In the deal worked out by Barry, the city government would purchase the land from the MTA, give the state and the city their 10% interests in the property, then sell it to the owner of Cummins Station for $7.56 million.  The bridge wouldn’t actually be built on the site of the landport, though.  Instead, it would have a landing on another part of Cummins Station’s property, for which the city will pay them $2.662 million.

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MTA’s EasyRide not so easy to set up

Several months ago, Stephen Yeargin tried to get his company set up with with Metro Transit Authority’s (MTA) EasyRide program.  This program allows employers to pay for their employees’ rides on public transit in and around Nashville.

Already, such large institutions as Vanderbilt, the state government, and Metro participate in EasyRide.  Employees from these institutions receive special MTA cards they tap on the fare box (or, in the case of Vanderbilt, swipe their Vanderbilt ID badges) when boarding a bus or the Music City Star.  But the program is actually available to any employer who wants to participate — though Mr. Yeargin discovered it’s more difficult to set up than it should be.

Earlier: Nashville MTA may get new fare payment system

It took him seven months to get EasyRide for his company.  He found that there’s practically no information on MTA’s website and that MTA required multiple letters of credit for his employer (a burden for small companies).  Many companies won’t bother jumping through all these hoops, he frets, when they should be trying to increase ridership through initiatives like this:

I believe the only barrier to more folks using EasyRide is the operational inefficiencies of signing up for the program. Signing up companies is the easiest way to grow ridership, and thereby improve transit in the region.

Moreover, the customer service representative he spoke to at Music City Central seemed to know little about EasyRide.  “I think that’s only for Vanderbilt and State employees,” the representative told him.

Mr. Yeargin made five recommendations for improving the the signup for EasyRide, from getting rid of a required in-person presentation to having fewer steps in the application process.

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MTA gets shamed about prison-like bathroom conditions, finally promises to fix the problem

Recently, Music City Riders United, a group of MTA riders working to improve the transit system, circulated a photo of the men’s bathroom at Music City Central:

Music City Central is MTA’s central bus station next to the state capitol.  Fox 17 is reporting that the MTA is promising to fix the problem only after being publicly shamed.

The bathroom has looked like this for weeks.  And there is usually no toilet paper available and no water in the sinks.

Later on, Music City Riders Union compared Music City Central’s restrooms to those of Riverfront Station, which serves the Music City Star commuter train:

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When Nashville had 25 streetcar lines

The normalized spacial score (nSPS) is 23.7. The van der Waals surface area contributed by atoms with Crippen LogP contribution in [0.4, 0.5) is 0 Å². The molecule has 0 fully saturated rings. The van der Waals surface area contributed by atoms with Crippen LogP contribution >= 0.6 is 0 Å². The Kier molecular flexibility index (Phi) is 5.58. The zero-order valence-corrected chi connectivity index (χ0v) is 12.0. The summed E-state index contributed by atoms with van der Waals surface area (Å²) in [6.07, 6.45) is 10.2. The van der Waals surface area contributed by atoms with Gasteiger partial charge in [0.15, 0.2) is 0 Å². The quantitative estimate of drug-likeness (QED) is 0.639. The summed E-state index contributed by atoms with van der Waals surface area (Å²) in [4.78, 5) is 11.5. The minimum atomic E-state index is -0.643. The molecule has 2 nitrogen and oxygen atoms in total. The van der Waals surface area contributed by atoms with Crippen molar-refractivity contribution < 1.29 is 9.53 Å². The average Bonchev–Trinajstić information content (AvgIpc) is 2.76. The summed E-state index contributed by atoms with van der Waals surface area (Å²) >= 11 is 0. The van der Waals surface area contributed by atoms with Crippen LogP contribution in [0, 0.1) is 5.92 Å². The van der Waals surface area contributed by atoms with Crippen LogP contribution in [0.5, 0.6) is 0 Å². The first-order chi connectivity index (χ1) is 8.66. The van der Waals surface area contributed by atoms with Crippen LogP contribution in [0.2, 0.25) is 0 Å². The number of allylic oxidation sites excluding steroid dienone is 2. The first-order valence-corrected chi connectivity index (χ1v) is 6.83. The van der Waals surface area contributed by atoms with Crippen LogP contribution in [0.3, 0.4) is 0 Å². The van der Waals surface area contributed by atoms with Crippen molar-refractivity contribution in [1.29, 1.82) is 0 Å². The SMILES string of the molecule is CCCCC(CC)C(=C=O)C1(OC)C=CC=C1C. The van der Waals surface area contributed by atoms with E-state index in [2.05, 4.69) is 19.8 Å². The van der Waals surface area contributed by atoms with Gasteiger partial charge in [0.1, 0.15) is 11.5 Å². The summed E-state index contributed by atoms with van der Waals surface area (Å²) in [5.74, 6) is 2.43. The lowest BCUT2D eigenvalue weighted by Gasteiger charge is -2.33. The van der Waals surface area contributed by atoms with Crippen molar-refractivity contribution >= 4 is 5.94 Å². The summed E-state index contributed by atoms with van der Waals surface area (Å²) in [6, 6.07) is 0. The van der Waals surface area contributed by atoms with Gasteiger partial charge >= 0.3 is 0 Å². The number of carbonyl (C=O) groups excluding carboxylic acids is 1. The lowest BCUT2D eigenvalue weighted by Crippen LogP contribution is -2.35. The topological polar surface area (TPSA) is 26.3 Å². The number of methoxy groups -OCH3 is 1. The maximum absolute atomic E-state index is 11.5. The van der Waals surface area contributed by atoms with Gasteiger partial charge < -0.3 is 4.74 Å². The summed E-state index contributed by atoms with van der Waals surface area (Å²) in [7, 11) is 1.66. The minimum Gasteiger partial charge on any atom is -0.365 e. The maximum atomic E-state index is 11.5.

In 1937, local transportation planner Adams Carroll discovered that our city had 25 streetcar lines for just 200,000 people:

Now, there are over 600,000 people in Nashville (excluding other counties in the metro area) and zero streetcar lines.  By 2035, projections estimate that there will be over 7.5 thousand people in Davidson County, and nMotion’s plan is hoping to be opening up four streetcar or trolley lines around that time.

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Nashville Transit Triathalon

This morning, Mayor Barry and some very-committed community members boarded the bus to participate in the Nashville Transit Triathlon.  This is the only time I’ve ever seen the MTA allow people to bring bikes on board the bus (and a guy next to them who just doesn’t care):

After the leg on the 56, participants walked to the Five Points B-Cycle station, then rode bikes back towards East Park:

Earlier: Three of Nashville’s grand visions will be on display in Nashville Transit Triathlon this weekend

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Three of Nashville’s grand visions will be on display in Nashville Transit Triathlon this weekend

Nashville has three big plans for improvements around the city: nMotion, for public transit; WalknBike, for sidewalks and bikeways; and Plan to Play, for parks and greenways.  And Mayor Barry will be showcasing those three plans this Saturday at 11:15 AM as she travels East Nashville (and a little bit of downtown) using three different non-car modes.  She (and a whole bunch of other people) will start at Music City Central, riding the 11 AM route 56 to Five Points Station.  Then, she’ll hoof it over to the B-Cycle station a few blocks away, where she’ll check out a bike and ride it to East Park.

I should mention that there is no B-Cycle station at East Park, so how people are supposed to re-dock their rented bikes when they get there, I’m not sure (there are only two B-Cycle stations in the whole of East Nashville, aside from one at Titans Stadium).

The event at East Park runs from 11 to 1 and will feature a number of different displays, including the chance to comment on any of the three plans.  And, there’s free food.